Yet picking on the likes of WHO and Cuomo and de Blasio is a bit like pulling on your kid brother’s idiot mitten to watch him slap himself in the face. It never ceases to entertain, but eventually onlookers are going to question who exactly is the bigger idiot. The best refutation of Wolcott is not expert unreliability, it’s his own smug confidence that what’s best for America is what’s best for Mr. James Wolcott, comfortable house-bound writer catered to by Amazon, local grocery delivery, and myriad other services provided by the kinds of people he looks down on.

Assessing the current level of American common sense, in other words, requires one to have at least passing familiarity with the interests of common Americans. Is it common sense — being mindful that most of us don’t write in seclusion for a living — to let the means by which you feed your family and pay your mortgage be erased, for fear of a disease with a mortality rate that has continually, begrudgingly been revised downward by health officials whose incompetence at data gathering borders on the criminal?

Is it common sense, likewise, for those of us who believe salvation must be worked out with fear and trembling, and who recognize that the roots of faith are best nurtured early, to let our children forget what the liturgies of our churches sound like, and to forbid all but the politically powerful to have proper funerals?

Or, for those of us who care about the most vulnerable of our fellow citizens, is it common sense to isolate emotionally and psychologically fragile individuals whose risk of suicide and overdose is far greater than the threat posed by COVID-19? Is it common sense to quarantine desperately lonely elderly Americans without once asking them if they’d prefer to risk illness for an opportunity to be with their families?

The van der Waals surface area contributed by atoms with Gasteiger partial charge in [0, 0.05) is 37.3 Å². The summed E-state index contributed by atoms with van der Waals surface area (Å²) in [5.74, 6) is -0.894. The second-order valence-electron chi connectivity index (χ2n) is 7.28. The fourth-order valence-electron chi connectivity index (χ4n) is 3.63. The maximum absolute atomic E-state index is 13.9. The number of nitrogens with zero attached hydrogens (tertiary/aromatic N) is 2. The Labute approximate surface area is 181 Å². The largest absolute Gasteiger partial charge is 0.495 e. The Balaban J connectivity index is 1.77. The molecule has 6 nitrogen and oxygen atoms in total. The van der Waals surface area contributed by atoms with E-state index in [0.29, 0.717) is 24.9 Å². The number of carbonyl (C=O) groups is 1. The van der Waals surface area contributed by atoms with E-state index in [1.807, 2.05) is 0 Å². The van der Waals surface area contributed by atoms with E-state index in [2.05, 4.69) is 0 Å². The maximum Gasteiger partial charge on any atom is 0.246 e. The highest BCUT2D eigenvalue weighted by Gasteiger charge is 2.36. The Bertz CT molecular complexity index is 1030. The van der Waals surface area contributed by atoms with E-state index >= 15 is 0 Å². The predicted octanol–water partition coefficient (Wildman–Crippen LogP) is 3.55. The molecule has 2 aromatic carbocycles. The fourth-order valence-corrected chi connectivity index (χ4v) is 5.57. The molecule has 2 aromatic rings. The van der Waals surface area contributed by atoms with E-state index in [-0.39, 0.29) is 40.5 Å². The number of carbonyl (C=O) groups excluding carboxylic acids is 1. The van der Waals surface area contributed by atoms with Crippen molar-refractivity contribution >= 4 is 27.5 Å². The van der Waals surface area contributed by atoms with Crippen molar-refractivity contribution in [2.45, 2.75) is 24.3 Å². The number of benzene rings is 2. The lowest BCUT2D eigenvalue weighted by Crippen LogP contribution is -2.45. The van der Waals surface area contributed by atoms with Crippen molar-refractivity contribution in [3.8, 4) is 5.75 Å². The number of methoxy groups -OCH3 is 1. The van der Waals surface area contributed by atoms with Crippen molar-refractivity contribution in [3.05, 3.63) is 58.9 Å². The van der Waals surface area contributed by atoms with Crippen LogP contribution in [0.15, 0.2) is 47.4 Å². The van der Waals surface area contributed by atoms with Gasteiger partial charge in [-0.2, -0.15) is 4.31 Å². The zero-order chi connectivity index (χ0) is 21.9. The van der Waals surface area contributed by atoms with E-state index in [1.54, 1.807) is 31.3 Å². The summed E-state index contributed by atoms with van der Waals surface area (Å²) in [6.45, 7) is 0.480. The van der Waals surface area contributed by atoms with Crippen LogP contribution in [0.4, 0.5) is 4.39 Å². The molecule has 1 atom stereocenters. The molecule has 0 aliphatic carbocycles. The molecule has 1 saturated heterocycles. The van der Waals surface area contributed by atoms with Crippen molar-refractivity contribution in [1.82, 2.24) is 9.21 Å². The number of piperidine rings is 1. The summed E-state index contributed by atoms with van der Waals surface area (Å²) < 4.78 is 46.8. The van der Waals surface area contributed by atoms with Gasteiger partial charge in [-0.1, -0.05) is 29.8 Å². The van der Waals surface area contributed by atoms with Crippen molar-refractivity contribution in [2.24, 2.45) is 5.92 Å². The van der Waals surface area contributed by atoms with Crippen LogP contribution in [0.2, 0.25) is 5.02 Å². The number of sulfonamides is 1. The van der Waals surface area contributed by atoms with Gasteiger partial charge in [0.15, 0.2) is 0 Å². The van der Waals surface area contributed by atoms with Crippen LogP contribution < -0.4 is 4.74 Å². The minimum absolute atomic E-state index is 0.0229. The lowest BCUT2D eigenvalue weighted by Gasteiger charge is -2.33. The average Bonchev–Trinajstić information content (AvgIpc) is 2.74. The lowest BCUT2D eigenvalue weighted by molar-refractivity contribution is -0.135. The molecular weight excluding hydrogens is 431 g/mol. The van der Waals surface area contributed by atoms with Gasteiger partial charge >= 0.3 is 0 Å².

When we consider the experiences of regular Americans doing that odd plebian thing called living a meaningful life, it becomes clear that Wolcott’s complaint isn’t with them, it’s with the whole idea of America itself. Our experiment in liberty originated with stubborn people who believed carving out a livelihood and worshipping God as they saw fit was worth considerable personal risk. This country was founded, in other words, on the conviction that there are fates worse than death. It’s understandable how a modern intellectual would find this hard to understand. And being an intellectual, he can’t help but conclude that it’s the rest of us who’ve taken leave of our senses.

Mistaking knowledge for wisdom is the perennial smart-guy trap, which is why intellectuals often make worse ethicists than one’s grandmother. This is what Rousseau had in mind when he extolled “upright and simple” country folk governing themselves in small communities, upon whom “stratagems and clever arguments do not prevail.” It’s why William F. Buckley Jr. quipped that he’d rather be governed by the first 2,000 people in the Boston phone book than by the faculty of Harvard.

Clever intellectuals certainly play a valuable role in society. If I want an insightful countercultural observation or a snappy turn of phrase, I’ll happily turn to James Wolcott, whose writing I’ve always enjoyed. But as for how to live a life, I believe I’ll stick to the wisdom of my people out here in the sticks. It’s gotten us this far, and from the looks of things in New York City, I dare say we’re doing all right, despite having not a single Vanity Fair writer in our midst.